Ressources Appalaches

A firm’s focus can change substantially during its life. Ressources Appalaches is preparing for such an evolution, as it moves from an exploration firm to a full production company on its Dufferin Mine project, Chief Administrative Officer Steve Hebert says.

The Rimouski, Québec-based company started operations in 1994, “exploring in the Appalachian range for gold and other precious metals,” Hebert explains. But, in 2008, it found the Dufferin property, a previously explored gold mine located in rural Nova Scotia, 150 kilometers northeast of Halifax.

Ressources Appalaches has performed drill core sampling on the property from 2008 to 2010, and it appears to have substantial reserves, Hebert says. When judging the reserves, “You need to have six grams per ton,” he says. “Some of our core samples are coming in well above 13 or 14 grams per ton.”

Ramping Up
Ressources Appalaches is awaiting its second transfer of funding on the project. “[It] will take us into production in the coming months,” Hebert predicts.

While the firm currently employs 21 employees, it will add more when the financing arrives. “We’re going to boost [our staff] to 60 to 70 people.”

Resources Appalaches will pull 20,000 to 25,000 ounces during the first year, he predicts. “We’re going to be ramping that up to 40 to 50 thousand ounces by year two,” he adds.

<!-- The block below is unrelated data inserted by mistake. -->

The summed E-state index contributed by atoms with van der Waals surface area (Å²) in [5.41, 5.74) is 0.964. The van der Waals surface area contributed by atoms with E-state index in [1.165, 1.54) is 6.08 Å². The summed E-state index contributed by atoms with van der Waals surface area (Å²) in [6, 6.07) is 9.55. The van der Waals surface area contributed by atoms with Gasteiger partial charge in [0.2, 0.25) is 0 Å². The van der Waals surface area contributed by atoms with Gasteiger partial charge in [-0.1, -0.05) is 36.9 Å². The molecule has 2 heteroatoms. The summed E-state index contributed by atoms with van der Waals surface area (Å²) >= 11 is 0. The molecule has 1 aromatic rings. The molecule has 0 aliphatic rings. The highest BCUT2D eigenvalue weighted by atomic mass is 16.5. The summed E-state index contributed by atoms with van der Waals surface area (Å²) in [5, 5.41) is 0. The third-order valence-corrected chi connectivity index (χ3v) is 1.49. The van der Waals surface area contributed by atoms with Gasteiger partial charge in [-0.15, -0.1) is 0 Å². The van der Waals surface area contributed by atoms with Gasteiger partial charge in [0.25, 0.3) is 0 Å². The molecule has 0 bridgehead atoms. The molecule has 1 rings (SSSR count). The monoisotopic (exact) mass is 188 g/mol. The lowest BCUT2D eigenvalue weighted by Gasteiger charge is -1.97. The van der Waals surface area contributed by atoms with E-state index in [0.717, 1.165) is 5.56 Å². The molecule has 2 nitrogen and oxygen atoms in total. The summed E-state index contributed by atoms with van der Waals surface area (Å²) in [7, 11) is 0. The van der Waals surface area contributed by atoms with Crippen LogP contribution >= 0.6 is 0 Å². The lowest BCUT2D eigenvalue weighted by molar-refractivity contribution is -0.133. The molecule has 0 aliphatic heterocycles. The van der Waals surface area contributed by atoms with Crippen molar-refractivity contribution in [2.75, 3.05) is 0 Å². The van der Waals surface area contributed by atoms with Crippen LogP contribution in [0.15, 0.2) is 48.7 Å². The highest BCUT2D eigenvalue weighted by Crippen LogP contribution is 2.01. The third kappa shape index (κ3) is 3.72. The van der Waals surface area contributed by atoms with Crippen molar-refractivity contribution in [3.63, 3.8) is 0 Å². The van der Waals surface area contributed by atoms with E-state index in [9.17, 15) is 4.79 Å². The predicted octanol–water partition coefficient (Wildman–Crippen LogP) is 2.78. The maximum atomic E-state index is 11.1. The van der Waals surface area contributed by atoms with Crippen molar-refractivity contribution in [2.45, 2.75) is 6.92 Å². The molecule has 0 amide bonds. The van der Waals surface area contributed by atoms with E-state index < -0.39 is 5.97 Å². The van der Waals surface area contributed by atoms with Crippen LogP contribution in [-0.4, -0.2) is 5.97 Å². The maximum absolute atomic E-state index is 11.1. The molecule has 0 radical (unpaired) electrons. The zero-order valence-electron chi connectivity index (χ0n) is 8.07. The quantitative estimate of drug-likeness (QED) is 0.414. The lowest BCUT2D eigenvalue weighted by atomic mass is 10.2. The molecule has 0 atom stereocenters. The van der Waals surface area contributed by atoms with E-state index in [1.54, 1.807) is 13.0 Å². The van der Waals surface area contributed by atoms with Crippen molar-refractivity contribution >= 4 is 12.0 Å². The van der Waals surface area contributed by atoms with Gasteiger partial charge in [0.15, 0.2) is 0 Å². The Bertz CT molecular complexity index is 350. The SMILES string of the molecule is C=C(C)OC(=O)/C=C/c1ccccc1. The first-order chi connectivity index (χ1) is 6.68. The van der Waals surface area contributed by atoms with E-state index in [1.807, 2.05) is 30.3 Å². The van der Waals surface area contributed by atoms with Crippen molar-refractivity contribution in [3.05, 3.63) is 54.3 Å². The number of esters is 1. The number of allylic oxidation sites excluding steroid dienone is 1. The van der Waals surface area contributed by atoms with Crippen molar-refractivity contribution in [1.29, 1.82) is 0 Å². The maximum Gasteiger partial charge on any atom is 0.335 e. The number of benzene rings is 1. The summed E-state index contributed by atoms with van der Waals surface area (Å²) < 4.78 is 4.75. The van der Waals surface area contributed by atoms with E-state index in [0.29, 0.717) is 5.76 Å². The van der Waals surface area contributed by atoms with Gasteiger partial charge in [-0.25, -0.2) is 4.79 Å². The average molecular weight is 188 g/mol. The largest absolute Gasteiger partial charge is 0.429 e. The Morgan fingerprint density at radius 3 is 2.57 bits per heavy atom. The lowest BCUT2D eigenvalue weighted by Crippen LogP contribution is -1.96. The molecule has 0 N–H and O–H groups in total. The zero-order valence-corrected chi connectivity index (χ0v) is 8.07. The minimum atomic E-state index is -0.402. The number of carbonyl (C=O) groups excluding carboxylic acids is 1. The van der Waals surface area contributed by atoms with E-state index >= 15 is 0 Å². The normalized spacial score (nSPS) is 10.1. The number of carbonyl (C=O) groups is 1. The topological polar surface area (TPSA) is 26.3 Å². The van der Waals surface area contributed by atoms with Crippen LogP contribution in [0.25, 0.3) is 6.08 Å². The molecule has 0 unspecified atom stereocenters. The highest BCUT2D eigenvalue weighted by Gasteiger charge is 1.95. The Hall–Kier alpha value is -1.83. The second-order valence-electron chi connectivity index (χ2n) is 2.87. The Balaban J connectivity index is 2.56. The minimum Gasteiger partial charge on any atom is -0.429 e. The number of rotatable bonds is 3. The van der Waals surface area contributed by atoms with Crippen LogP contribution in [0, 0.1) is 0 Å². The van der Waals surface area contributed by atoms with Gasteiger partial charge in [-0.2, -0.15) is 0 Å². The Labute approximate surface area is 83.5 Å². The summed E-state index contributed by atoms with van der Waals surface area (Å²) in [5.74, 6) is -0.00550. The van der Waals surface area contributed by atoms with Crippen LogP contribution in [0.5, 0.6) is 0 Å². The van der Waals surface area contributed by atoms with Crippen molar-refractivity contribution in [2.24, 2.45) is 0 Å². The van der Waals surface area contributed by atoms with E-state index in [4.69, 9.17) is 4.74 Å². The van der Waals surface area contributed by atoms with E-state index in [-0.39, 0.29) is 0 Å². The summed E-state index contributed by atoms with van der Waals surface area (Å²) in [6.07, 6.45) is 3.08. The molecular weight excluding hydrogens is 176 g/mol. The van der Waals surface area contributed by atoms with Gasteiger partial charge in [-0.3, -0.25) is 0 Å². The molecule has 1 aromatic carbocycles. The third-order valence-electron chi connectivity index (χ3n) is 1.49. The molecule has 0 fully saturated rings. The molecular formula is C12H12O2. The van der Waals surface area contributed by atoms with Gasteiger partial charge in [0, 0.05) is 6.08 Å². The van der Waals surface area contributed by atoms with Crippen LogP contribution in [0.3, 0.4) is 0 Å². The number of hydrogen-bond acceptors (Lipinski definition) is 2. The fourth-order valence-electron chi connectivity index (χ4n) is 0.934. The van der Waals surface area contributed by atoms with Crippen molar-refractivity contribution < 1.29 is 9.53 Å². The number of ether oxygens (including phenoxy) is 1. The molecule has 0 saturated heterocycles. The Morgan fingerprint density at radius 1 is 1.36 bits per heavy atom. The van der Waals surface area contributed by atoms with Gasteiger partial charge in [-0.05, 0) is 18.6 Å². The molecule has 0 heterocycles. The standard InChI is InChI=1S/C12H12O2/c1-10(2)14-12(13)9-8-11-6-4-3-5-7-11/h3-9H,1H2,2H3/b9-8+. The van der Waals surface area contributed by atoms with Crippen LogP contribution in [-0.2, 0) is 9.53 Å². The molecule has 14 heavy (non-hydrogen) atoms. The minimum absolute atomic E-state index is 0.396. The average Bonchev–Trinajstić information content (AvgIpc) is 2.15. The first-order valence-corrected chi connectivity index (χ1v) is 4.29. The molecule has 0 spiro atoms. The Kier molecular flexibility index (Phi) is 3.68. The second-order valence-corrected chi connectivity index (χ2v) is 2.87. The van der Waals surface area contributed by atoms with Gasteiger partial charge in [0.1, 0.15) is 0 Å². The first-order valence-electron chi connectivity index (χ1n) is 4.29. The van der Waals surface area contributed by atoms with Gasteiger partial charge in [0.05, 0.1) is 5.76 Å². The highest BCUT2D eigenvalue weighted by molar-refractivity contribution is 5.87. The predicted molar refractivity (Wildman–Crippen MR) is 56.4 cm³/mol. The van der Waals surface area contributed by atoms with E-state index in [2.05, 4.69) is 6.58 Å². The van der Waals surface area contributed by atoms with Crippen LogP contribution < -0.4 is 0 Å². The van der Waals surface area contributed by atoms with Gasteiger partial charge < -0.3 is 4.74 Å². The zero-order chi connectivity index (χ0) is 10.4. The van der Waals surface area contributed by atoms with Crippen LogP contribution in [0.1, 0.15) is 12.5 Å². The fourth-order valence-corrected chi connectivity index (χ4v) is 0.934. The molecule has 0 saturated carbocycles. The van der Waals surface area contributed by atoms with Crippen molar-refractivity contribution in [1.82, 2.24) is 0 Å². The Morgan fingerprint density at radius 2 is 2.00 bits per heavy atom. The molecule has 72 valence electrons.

Finding Savings
Electrical power and other existing infrastructure ensures Ressources Appalaches will save money on the Dufferin project.

“There is a full mill, and we’re refurbishing that whole mill right now,” Hebert says.

The amount of savings helps make the project more feasible, Hebert says. “Most mines cost $40 million to $50 million to start up,” he says. “We’re doing this whole project with $10 million.”

Going Local
Ressources Appalaches has worked closely with locals in Nova Scotia, Hebert says. Most of the company’s current staff is comprised of Nova Scotians. Additionally, “Any time we go to procure anything, we look to feed the economy,” he says.

The company also is working with Nova Scotia Business Inc., a business development agency “to see what deals they can give us,” he says, explaining that it aims to find income tax rebates. “Most of the time, it’s 7 to 10 percent as long as we hire locally.”

Local reaction to the project also has been strong, Hebert says. “[It will be] the first significant gold producer in Nova Scotia for quite some time,” he says. “People are quite excited.”

Getting Things Done
Hebert joined Ressources Appalaches 18 months ago. When the company started developing Dufferin, President, CEO and Director Alain Hupé and Executive Vice President and COO Jean-Claude Morel approached Hebert personally. “They wanted somebody that knew the area and could get things done which had strong administrative management expertise,” Hebert recalls.

Although his background is in project management, Hebert has not encountered any challenges because of his inexperience in the mining industry. “Steve’s experience is a complement to the Dufferin team, which holds senior mining experience at the operator, management and executive levels, as well as in geology and substantial rock mechanic expertise,” President and CEO Alain Hupé says.

While Dufferin is expected to last five years, Ressources Appalaches may develop more projects in Nova Scotia, Hebert predicts. “We have five other mineral claim properties in and around Dufferin,” he says. “We’re doing some exploration on those sites as we speak.”